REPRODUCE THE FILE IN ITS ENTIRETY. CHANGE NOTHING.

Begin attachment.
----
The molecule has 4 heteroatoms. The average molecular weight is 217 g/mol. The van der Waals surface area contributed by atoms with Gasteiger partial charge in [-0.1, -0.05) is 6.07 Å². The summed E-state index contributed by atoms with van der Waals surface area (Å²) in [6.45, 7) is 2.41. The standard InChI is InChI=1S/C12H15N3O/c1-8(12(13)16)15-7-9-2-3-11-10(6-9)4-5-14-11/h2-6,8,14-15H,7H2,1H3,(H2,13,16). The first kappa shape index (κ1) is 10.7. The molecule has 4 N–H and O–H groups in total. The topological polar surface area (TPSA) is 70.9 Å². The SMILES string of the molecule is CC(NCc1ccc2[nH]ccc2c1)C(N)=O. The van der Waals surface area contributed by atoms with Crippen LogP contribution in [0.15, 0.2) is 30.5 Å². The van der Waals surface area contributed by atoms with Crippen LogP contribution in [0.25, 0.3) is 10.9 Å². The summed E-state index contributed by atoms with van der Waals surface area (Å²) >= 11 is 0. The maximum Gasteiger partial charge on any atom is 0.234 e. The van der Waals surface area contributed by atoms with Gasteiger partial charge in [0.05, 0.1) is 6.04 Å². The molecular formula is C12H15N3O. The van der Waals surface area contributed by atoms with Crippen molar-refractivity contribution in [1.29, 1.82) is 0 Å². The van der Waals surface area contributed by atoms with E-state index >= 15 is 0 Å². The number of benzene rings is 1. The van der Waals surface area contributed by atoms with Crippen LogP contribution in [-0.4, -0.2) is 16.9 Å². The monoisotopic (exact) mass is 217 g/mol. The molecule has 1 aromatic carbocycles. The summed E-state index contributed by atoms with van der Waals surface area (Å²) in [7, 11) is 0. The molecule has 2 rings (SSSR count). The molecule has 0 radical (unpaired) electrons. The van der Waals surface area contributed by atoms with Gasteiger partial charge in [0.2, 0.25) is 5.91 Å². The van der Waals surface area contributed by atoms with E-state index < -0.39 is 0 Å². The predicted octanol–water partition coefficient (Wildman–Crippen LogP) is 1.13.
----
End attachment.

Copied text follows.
The molecule has 4 heteroatoms. The average molecular weight is 217 g/mol. The van der Waals surface area contributed by atoms with Gasteiger partial charge in [-0.1, -0.05) is 6.07 Å². The summed E-state index contributed by atoms with van der Waals surface area (Å²) in [6.45, 7) is 2.41. The standard InChI is InChI=1S/C12H15N3O/c1-8(12(13)16)15-7-9-2-3-11-10(6-9)4-5-14-11/h2-6,8,14-15H,7H2,1H3,(H2,13,16). The first kappa shape index (κ1) is 10.7. The molecule has 4 N–H and O–H groups in total. The topological polar surface area (TPSA) is 70.9 Å². The SMILES string of the molecule is CC(NCc1ccc2[nH]ccc2c1)C(N)=O. The van der Waals surface area contributed by atoms with Crippen LogP contribution in [0.15, 0.2) is 30.5 Å². The van der Waals surface area contributed by atoms with Crippen LogP contribution in [0.25, 0.3) is 10.9 Å². The summed E-state index contributed by atoms with van der Waals surface area (Å²) >= 11 is 0. The maximum Gasteiger partial charge on any atom is 0.234 e. The van der Waals surface area contributed by atoms with Gasteiger partial charge in [0.05, 0.1) is 6.04 Å². The molecular formula is C12H15N3O. The van der Waals surface area contributed by atoms with Crippen molar-refractivity contribution in [1.29, 1.82) is 0 Å². The van der Waals surface area contributed by atoms with E-state index >= 15 is 0 Å². The number of benzene rings is 1. The van der Waals surface area contributed by atoms with Crippen LogP contribution in [-0.4, -0.2) is 16.9 Å². The monoisotopic (exact) mass is 217 g/mol. The molecule has 1 aromatic carbocycles. The summed E-state index contributed by atoms with van der Waals surface area (Å²) in [7, 11) is 0. The molecule has 2 rings (SSSR count). The molecule has 0 radical (unpaired) electrons. The van der Waals surface area contributed by atoms with Gasteiger partial charge in [0.2, 0.25) is 5.91 Å². The van der Waals surface area contributed by atoms with E-state index < -0.39 is 0 Å². The predicted octanol–water partition coefficient (Wildman–Crippen LogP) is 1.13.